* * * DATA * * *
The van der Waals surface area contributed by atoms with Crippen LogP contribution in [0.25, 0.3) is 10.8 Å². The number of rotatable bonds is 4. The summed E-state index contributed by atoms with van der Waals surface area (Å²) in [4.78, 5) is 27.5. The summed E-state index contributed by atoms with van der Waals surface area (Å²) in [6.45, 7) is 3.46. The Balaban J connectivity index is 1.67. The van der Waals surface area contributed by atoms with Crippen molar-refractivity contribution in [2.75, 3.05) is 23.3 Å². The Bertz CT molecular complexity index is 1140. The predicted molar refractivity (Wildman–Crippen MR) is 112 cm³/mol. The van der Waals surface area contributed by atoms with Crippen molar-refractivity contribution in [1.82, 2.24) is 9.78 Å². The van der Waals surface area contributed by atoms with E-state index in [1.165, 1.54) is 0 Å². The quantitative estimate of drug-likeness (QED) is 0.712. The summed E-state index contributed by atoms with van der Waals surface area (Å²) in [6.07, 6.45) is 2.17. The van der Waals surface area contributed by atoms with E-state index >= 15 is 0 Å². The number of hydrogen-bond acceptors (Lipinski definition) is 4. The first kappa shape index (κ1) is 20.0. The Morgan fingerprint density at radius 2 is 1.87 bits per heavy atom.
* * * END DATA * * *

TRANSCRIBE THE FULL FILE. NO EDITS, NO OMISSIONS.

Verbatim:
The van der Waals surface area contributed by atoms with Crippen LogP contribution in [0.25, 0.3) is 10.8 Å². The number of rotatable bonds is 4. The summed E-state index contributed by atoms with van der Waals surface area (Å²) in [4.78, 5) is 27.5. The summed E-state index contributed by atoms with van der Waals surface area (Å²) in [6.45, 7) is 3.46. The Balaban J connectivity index is 1.67. The van der Waals surface area contributed by atoms with Crippen molar-refractivity contribution in [2.75, 3.05) is 23.3 Å². The Bertz CT molecular complexity index is 1140. The predicted molar refractivity (Wildman–Crippen MR) is 112 cm³/mol. The van der Waals surface area contributed by atoms with Crippen molar-refractivity contribution in [1.82, 2.24) is 9.78 Å². The van der Waals surface area contributed by atoms with E-state index in [1.165, 1.54) is 0 Å². The quantitative estimate of drug-likeness (QED) is 0.712. The summed E-state index contributed by atoms with van der Waals surface area (Å²) in [6.07, 6.45) is 2.17. The van der Waals surface area contributed by atoms with E-state index >= 15 is 0 Å². The number of hydrogen-bond acceptors (Lipinski definition) is 4. The first kappa shape index (κ1) is 20.0. The Morgan fingerprint density at radius 2 is 1.87 bits per heavy atom.